• Wow, this reminds me of my ex-Brother in Law, who bought a move up house in 2001 for $300,000 in Corona, CA. He was always bragging when I visited from Pennsylvania about how his house was worth, 500K then 600K then 700K and how he had everything planned to retire early when it hit 1 Million.
    My last visit in 2006, he had charts showing projected increases and rate of returns and how it was now worth $843,000 and at this rate in early 2008 it would be $1 million..blab..blab..blab
    Funny how I haven’t heard from him in ages and I follow house sales on his street now going for $260K, $270K etc
    Let’s see 843K to 265K is a 68.5% drop. Oh well easy come, easy go!

    • If he’d had a crystal ball he could have sold that house in 06, held the cash until the crash and bought Ford stock for less than $3.00 a share and become a multimillionaire and bought whatever the heck he wanted. I wish I could flip hindsight to foresight. Truth be told if I put all I had in Ford when it was recommended to me I would have ended with a net of 1.5 million. Ain’t dreamin’ fun. In truth I wish they would let the market correct via no more bailouts, no bulk investor sales and correct to mark to market so I could buy and we could see our jobs and economy bounce back.

  • Never, ever buy a home near a public school, a municipal park, a major freeway…or a huge electrical transmission line.

    • Can you tell us why? Actually I think buying a house near (not next to) a school or a park is a good idea. That way my in-laws or my parents can send the kid to school and take him home without driving and they can kill some time going to park. But I’m definitely would like to hear the reasons why you think it’s not a good idea. Maybe I’m missing something!?

      • I think if you have kids, it’s a good idea. Not the freeway part though ;)

      • By ” near ” I mean in close proximity, like bordering these public places. K thru 8 is often a situation of morning student drop offs and afternoon pickups and the congestion and driveway turnarounds of parents hurrying to/from work. Also, some of the little kiddies who walk have a bad habit of littering your lawn or cutting through your yard. High school proximity is the worst…..weekend noise from sports events is just one issue. Teen reckless driving is another issue. And check with the local police stats on daytime burglaries in the immediate area of a high school…..you may be surprised.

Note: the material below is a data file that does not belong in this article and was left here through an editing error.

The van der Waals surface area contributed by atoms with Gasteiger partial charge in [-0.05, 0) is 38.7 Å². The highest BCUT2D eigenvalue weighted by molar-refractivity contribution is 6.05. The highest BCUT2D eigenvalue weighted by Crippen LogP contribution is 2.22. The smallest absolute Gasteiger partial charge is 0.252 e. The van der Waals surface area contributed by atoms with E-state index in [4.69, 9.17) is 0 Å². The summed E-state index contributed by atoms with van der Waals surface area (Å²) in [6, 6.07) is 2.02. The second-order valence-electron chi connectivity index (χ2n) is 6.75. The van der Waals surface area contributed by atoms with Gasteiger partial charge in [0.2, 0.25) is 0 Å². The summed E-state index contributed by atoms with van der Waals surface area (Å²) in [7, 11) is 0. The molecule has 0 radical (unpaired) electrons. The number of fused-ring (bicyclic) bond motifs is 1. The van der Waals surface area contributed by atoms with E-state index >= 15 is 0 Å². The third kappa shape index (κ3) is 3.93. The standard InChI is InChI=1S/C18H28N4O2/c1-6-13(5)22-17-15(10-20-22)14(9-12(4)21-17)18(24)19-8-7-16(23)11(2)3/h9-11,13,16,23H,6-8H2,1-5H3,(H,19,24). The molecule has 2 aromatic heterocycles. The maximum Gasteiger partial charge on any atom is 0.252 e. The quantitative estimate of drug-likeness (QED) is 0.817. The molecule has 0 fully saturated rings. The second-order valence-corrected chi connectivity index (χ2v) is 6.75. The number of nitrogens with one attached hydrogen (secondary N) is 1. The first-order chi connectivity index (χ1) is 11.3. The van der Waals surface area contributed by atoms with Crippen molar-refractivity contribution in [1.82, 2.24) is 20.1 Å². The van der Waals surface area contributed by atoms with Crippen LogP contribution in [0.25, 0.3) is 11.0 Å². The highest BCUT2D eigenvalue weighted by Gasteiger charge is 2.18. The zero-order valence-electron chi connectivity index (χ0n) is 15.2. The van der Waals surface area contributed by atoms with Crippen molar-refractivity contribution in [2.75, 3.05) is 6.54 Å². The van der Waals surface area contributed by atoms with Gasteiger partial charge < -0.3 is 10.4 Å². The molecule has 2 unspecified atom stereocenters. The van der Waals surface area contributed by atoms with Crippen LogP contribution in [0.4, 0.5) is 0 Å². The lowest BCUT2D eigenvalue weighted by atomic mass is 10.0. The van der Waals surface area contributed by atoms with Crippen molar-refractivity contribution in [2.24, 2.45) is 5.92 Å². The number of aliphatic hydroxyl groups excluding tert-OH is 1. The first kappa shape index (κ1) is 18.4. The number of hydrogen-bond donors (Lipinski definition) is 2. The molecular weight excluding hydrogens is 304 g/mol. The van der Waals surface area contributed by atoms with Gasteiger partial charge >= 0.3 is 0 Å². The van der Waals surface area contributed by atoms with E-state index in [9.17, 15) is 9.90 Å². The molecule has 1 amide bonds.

Public parks draw strangers… most are good family people and well-behaved, some are not, especially after dark. In a less public suburban environment, residents keep an eye out and make note of unusal activity by persons they don’t know or look suspicious in the area.

        Finally, the makeup of a community’s residents can change, often dramatically quicker than you think. And schools bus kids from other communities.

        That’s my 2 cents, for what it’s worth, on living “too close ” to public facilites.

      • It’s nice to be in close proximity to a school. However in today’s world, little Johnny and Sally generally don’t walk, ride their bikes or take the bus to school. So what you have is hundreds of luxury SUVs dropping/picking up the kids from school. Good luck trying to get out of/into your neighborhood when the roads are backed up. Don’t believe me, go down to your local elementary school on Monday morning.

    • Good points. I didn’t think about traffic or crime rate though. I guess I’ll be looking for properties at least 10 blocks from schools then.

      • A lot of boomers don’t have much savings. All the crap they used to brag about like sending their kid to a fancy college and their wonderful house or houses have all flopped. A college grad is lucky to work at mcdonalds and most houses have been winterized by the banks. It’s time these middle aged people wake the hell up and it seems when they do wake up it will be to late. They might have nice clothes, but that’s not gonna get them far when they’re forced to get creative just to get food.

  • I would like to get shadow inventory by zip code for the Coachella Valley and wonder if that is available from you?
    Thanks for any info.
    Vic

    • Peter Templeton

      The source for shadow inventory information through out the southland would be very interesting to look at

  • learnwhut2ndamendreally says

    $605,000 under the over pass on the freeway, kids with ashma, brain disorders, why this is the Republican utopian dream that is OC. Besides OC boasts Zimmerman, the Eugenics practioner. Just think of all the Pell Grant money he saved OC taxpayers